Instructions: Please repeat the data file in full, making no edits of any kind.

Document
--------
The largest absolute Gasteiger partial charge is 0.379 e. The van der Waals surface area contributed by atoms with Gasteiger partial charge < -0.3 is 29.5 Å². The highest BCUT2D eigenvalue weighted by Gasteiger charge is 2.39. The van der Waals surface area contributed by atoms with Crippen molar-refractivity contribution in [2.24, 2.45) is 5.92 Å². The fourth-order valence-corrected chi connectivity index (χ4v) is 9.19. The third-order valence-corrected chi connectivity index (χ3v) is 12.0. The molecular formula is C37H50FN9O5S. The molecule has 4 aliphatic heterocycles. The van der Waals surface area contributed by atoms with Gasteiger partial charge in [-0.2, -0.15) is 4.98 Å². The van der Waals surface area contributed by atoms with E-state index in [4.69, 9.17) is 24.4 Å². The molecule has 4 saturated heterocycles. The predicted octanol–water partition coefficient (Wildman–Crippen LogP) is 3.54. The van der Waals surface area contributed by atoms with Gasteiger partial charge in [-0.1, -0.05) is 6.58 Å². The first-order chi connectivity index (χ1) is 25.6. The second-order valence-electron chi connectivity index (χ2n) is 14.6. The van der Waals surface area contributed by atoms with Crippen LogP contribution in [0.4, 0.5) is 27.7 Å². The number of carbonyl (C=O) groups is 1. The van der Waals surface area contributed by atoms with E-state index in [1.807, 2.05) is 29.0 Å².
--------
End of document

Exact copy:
The largest absolute Gasteiger partial charge is 0.379 e. The van der Waals surface area contributed by atoms with Gasteiger partial charge < -0.3 is 29.5 Å². The highest BCUT2D eigenvalue weighted by Gasteiger charge is 2.39. The van der Waals surface area contributed by atoms with Crippen molar-refractivity contribution in [2.24, 2.45) is 5.92 Å². The fourth-order valence-corrected chi connectivity index (χ4v) is 9.19. The third-order valence-corrected chi connectivity index (χ3v) is 12.0. The molecular formula is C37H50FN9O5S. The molecule has 4 aliphatic heterocycles. The van der Waals surface area contributed by atoms with Gasteiger partial charge in [-0.2, -0.15) is 4.98 Å². The van der Waals surface area contributed by atoms with E-state index in [4.69, 9.17) is 24.4 Å². The molecule has 4 saturated heterocycles. The predicted octanol–water partition coefficient (Wildman–Crippen LogP) is 3.54. The van der Waals surface area contributed by atoms with Gasteiger partial charge in [-0.1, -0.05) is 6.58 Å². The first-order chi connectivity index (χ1) is 25.6. The second-order valence-electron chi connectivity index (χ2n) is 14.6. The van der Waals surface area contributed by atoms with Crippen LogP contribution in [0.4, 0.5) is 27.7 Å². The number of carbonyl (C=O) groups is 1. The van der Waals surface area contributed by atoms with E-state index in [1.807, 2.05) is 29.0 Å².